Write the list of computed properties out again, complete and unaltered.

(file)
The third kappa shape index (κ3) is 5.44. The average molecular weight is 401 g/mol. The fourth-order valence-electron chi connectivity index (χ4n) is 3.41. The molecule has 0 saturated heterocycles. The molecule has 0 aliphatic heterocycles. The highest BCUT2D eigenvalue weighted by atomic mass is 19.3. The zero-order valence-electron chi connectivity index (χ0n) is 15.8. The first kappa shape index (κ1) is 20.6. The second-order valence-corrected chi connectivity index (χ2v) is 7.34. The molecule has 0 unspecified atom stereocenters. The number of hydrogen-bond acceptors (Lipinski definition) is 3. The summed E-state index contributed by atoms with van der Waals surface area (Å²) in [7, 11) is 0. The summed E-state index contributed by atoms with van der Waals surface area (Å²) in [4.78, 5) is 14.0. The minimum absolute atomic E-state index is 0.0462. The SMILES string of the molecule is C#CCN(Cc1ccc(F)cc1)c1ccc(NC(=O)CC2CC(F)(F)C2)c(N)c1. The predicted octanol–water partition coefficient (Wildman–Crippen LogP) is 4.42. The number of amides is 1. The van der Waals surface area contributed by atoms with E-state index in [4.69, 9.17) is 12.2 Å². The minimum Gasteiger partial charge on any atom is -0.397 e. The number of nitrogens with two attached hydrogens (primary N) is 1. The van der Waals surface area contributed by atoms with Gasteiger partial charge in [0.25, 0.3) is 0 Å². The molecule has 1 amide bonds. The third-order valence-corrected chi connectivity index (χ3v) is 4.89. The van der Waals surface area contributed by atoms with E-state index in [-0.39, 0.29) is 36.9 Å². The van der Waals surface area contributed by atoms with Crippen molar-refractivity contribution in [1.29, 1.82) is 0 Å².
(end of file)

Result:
The third kappa shape index (κ3) is 5.44. The average molecular weight is 401 g/mol. The fourth-order valence-electron chi connectivity index (χ4n) is 3.41. The molecule has 0 saturated heterocycles. The molecule has 0 aliphatic heterocycles. The highest BCUT2D eigenvalue weighted by atomic mass is 19.3. The zero-order valence-electron chi connectivity index (χ0n) is 15.8. The first kappa shape index (κ1) is 20.6. The second-order valence-corrected chi connectivity index (χ2v) is 7.34. The molecule has 0 unspecified atom stereocenters. The number of hydrogen-bond acceptors (Lipinski definition) is 3. The summed E-state index contributed by atoms with van der Waals surface area (Å²) in [7, 11) is 0. The summed E-state index contributed by atoms with van der Waals surface area (Å²) in [4.78, 5) is 14.0. The minimum absolute atomic E-state index is 0.0462. The SMILES string of the molecule is C#CCN(Cc1ccc(F)cc1)c1ccc(NC(=O)CC2CC(F)(F)C2)c(N)c1. The predicted octanol–water partition coefficient (Wildman–Crippen LogP) is 4.42. The number of amides is 1. The van der Waals surface area contributed by atoms with E-state index in [4.69, 9.17) is 12.2 Å². The minimum Gasteiger partial charge on any atom is -0.397 e. The number of nitrogens with two attached hydrogens (primary N) is 1. The van der Waals surface area contributed by atoms with Gasteiger partial charge in [0.25, 0.3) is 0 Å². The molecule has 1 amide bonds. The third-order valence-corrected chi connectivity index (χ3v) is 4.89. The van der Waals surface area contributed by atoms with E-state index in [-0.39, 0.29) is 36.9 Å². The van der Waals surface area contributed by atoms with Crippen molar-refractivity contribution in [1.29, 1.82) is 0 Å².